Work with Visual Assist X ( Its a great help ), with some mods as well to the color scheme.

 

And for other files I use Notepad++, such as for HLSL shaders. smile.png


Hi!

Game-Dev Journal: www.gamedev.net/blog/1882-the-cuboid-zone/

Wordpress Journal: cuboidzone.wordpress.com/


#10 Crichton333   Members   -  Reputation: 333

Posted 12 June 2014 - 08:42 AM

VS, Codeblock, Eclipse, Netbeans, but I never pimp my ride, cant stand colors. Got used to coding on my black and white monitor from way back.


"Smoke me a kipper i'll be back for breakfast." -- iOS: Science Fiction Quiz

#11 ilreh   Members   -  Reputation: 281

Posted 12 June 2014 - 11:29 AM

I use vim for everything. I don't care for colors/fonts very much. The only thing that I need (apart from not using obvious stuff like striking red background) is clear distinction, comments not being too striking and some monospaced font.

#12 Nypyren   Crossbones+   -  Reputation: 6521

Posted 12 June 2014 - 02:12 PM

VS2013.  I changed the text background color to {225,225,225}, but otherwise left everything else the same as the light theme.  The slightly gray background temendously decreases eye strain.



#13 Bearhugger   Members   -  Reputation: 789

Posted 14 June 2014 - 02:18 PM

I don't care a big deal about font as long as it's monospace and not stylized. (I don't want to read code in Old English!) I care a lot more about the colors than the actual fonts.

 

My editor of choice is Visual Studio 2013 with the dark theme and most default settings. The only change I made was making the XML doc comments another color, and the XML tags within them very dim so when I read the comments I'm not distracted by the XML formatting. I'm a library writer so I write a lot of XML doc in order to produce a clean API reference.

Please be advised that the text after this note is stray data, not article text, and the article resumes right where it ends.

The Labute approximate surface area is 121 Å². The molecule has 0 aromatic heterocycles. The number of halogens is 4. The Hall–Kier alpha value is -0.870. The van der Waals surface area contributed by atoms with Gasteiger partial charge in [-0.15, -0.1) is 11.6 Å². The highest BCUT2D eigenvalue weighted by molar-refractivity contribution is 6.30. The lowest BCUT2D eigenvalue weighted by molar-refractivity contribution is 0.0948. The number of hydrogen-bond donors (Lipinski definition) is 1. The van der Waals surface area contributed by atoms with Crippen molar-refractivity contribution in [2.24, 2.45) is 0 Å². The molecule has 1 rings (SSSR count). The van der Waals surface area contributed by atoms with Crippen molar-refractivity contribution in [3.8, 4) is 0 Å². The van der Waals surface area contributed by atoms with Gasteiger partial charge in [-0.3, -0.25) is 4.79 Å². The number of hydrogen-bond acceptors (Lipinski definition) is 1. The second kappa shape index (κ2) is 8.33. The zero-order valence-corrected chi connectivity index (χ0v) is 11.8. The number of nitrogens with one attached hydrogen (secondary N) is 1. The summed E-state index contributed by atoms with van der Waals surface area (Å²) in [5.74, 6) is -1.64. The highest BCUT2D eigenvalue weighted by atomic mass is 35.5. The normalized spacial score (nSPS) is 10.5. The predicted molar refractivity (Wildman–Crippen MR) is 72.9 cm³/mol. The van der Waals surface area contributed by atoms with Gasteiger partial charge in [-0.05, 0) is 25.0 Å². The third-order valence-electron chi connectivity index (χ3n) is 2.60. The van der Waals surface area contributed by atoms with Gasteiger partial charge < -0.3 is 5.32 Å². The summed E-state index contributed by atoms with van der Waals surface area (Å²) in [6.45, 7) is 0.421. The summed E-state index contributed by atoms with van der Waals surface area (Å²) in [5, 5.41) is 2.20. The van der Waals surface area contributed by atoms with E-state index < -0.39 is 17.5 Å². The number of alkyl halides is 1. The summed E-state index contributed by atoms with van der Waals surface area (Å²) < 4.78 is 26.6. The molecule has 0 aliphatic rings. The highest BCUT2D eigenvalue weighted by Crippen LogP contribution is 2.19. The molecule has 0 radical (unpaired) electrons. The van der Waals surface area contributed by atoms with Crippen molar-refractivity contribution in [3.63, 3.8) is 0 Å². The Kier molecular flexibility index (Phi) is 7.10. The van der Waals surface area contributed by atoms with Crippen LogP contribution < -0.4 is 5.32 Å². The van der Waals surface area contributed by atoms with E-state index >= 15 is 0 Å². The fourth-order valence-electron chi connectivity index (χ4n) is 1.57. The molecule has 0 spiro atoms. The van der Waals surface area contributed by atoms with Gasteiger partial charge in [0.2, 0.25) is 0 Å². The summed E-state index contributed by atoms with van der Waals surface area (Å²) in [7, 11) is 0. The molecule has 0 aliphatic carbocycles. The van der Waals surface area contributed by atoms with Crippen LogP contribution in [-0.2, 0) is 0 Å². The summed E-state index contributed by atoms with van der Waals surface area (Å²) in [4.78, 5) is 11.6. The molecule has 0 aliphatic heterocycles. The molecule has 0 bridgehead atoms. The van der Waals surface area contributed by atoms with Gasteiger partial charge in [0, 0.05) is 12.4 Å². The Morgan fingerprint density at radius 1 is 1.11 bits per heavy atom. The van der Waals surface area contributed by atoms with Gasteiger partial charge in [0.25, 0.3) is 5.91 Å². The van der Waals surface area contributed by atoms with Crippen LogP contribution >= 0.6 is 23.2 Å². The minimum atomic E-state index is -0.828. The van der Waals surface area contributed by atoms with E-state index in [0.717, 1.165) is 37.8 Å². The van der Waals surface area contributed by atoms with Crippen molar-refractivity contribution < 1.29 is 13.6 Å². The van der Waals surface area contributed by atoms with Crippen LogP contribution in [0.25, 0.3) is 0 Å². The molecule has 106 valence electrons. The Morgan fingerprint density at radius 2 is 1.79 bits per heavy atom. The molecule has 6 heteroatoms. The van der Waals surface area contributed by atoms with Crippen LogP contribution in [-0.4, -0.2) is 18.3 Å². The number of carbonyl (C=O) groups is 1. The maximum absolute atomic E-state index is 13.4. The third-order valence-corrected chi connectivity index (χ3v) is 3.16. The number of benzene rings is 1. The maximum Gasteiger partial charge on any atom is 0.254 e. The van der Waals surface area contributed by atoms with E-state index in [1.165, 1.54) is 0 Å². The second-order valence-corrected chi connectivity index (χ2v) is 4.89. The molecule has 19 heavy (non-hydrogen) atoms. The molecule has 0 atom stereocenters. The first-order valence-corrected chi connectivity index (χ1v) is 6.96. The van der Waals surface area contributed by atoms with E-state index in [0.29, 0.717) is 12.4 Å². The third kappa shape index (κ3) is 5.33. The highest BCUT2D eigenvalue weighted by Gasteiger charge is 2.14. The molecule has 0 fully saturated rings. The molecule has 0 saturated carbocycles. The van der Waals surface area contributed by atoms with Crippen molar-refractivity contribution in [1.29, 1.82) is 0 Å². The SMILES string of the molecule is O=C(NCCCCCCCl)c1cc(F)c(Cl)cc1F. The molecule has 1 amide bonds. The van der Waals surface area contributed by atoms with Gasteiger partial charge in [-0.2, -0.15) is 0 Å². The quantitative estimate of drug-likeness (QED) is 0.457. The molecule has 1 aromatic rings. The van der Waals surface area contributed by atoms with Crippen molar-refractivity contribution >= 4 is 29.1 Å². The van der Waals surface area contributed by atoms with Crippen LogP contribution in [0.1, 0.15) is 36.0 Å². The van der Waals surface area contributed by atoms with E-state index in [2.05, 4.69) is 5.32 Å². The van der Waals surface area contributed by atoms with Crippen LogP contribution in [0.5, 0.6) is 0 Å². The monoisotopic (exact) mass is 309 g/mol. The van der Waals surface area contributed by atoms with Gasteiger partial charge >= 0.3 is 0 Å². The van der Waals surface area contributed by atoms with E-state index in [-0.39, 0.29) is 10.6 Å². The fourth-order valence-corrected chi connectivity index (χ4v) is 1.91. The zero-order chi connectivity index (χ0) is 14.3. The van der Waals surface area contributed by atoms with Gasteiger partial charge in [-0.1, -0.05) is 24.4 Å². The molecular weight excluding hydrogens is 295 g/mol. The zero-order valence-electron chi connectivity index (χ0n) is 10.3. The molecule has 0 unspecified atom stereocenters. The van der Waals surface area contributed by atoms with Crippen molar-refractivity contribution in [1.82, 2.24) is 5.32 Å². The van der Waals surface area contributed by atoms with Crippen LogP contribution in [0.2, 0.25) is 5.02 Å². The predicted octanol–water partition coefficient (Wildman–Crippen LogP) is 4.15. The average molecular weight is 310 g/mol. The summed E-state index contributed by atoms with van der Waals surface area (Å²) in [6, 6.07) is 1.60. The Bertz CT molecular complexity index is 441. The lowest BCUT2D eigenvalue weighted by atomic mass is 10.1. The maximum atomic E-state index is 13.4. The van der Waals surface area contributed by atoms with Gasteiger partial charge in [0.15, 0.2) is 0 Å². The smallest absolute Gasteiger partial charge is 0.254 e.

Other IDEs I use, I don't use them nearly enough to customize them. I use Qt Creator for Linux-specific code, but I try to write code standard enough to not have to do that in the first place. I only ever use Xcode and Eclipse when writing and debugging OSX/iOS or Android specific code, otherwise I'll just write it in VS 2013 and then use a little program that will wrap the code and send it to be compiled.



#14 Promit   Moderators   -  Reputation: 9366

Posted 14 June 2014 - 03:10 PM

I for one do not buy into the dark background thing. I can understand why it is much more comfortable for cave dwellers. I like to work in well lit (diffused natural light, ideally) environments with bias lighting, and in those environments dark backgrounds burn the hell out of my retinas. As for other IDE customizations, I've done less and less over the years. I'm routinely working on half a dozen different machines in different operating systems and IDEs. I've learned that most of what you think you need to be productive is in your imagination. I am very fond of the productivity power tools package in VS, primarily for the badass margin/scroll: